Peoria native Julie Westendorf-Walker has always been passionate about the performing arts. In her new venture, Music Together, she’s helping ignite musical sparks in the youngest central Illinois residents. “Music Together is a music and movement approach to early childhood music development for infants, toddlers, preschoolers, and kindergarten children and their parents, teachers, and other primary caregivers. Originally offered to the public in 1987, it pioneered the concept of a research-based, developmentally appropriate, early childhood music curriculum that strongly emphasizes and facilitates adult involvement. The program encourages families to participate together in music education,” she said.

Westendorf-Walker attended Roosevelt Magnet School when it became the school for the performing arts and continued her musical education from there. “I was involved in many local musical theater productions from grade school on,” she said. “I was accepted to North Carolina School of the Arts as a sophomore in high school but decided I wasn’t ready to leave my parents. I attended Rollins College, where I was the first recipient of the Virginia Nelson Music Scholarship and earned a BA in music with an emphasis in vocal performance. I’ve been a vocalist at Northwoods Community Church for the past seven years and worked at the Peoria Symphony Orchestra and Peoria Academy before having my son, Weston.”

She said she always wanted to do something with music—and teaching was natural for her since she comes from a family of educators. “My parents just retired from District 150; my grandparents were teachers; and my sister, Joy, is a teacher in Ann Arbor, Mich.”

It was her sister who introduced her to the Music Together concept, she said. “I immediately looked into it and knew it was something I wanted to do. “I attended Music Together training in February and opened my center this summer. Music Together is a franchise in conjunction with the Center for Music and Young Children (CMYC) out of Princeton, N.J., where there’s ongoing research on music and the development of children. Music Together has been featured on Good Morning America and written about in Parents Magazine. Training is required of all center directors and teachers and is ongoing.”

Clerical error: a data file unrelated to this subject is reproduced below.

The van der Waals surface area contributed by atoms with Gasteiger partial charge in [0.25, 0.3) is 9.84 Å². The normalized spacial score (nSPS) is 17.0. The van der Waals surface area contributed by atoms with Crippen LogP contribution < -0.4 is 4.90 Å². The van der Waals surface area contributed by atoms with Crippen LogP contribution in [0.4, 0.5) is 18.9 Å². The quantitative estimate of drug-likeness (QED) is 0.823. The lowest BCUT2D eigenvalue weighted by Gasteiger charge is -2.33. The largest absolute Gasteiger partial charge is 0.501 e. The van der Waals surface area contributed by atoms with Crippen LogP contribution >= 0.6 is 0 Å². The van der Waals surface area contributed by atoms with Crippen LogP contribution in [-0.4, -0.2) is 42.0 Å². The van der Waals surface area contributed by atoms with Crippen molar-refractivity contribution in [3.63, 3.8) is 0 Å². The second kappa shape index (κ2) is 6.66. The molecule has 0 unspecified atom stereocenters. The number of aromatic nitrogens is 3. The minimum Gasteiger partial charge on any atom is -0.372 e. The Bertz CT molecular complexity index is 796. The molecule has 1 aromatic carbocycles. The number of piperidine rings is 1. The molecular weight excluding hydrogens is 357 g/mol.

There are Music Together Centers located all over the world, and Westendorf-Walker said she was excited about bringing it to the Peoria riverfront. “I knew as a new mom there was definitely a niche for it in Peoria. I wanted to do something with my new baby, and there just weren’t very many quality programs available for children birth through age five. I know how important early childhood music education is, and I knew this outstanding program was needed in Peoria.”

She said the program, which limits class size to 12, always offers new and different stimulation. “A family can be involved in Music Together for three years and never hear the same music twice. The program is broken down into three semesters: fall, winter, and spring, with an optional summer program that includes ‘the best of fall, winter, and spring.’ The music changes each semester. Each semester includes 10 weekly 45-minute classes, with a shorter summer session available. Every family also receives two professionally recorded CDs, a songbook, and a parents’ guide.”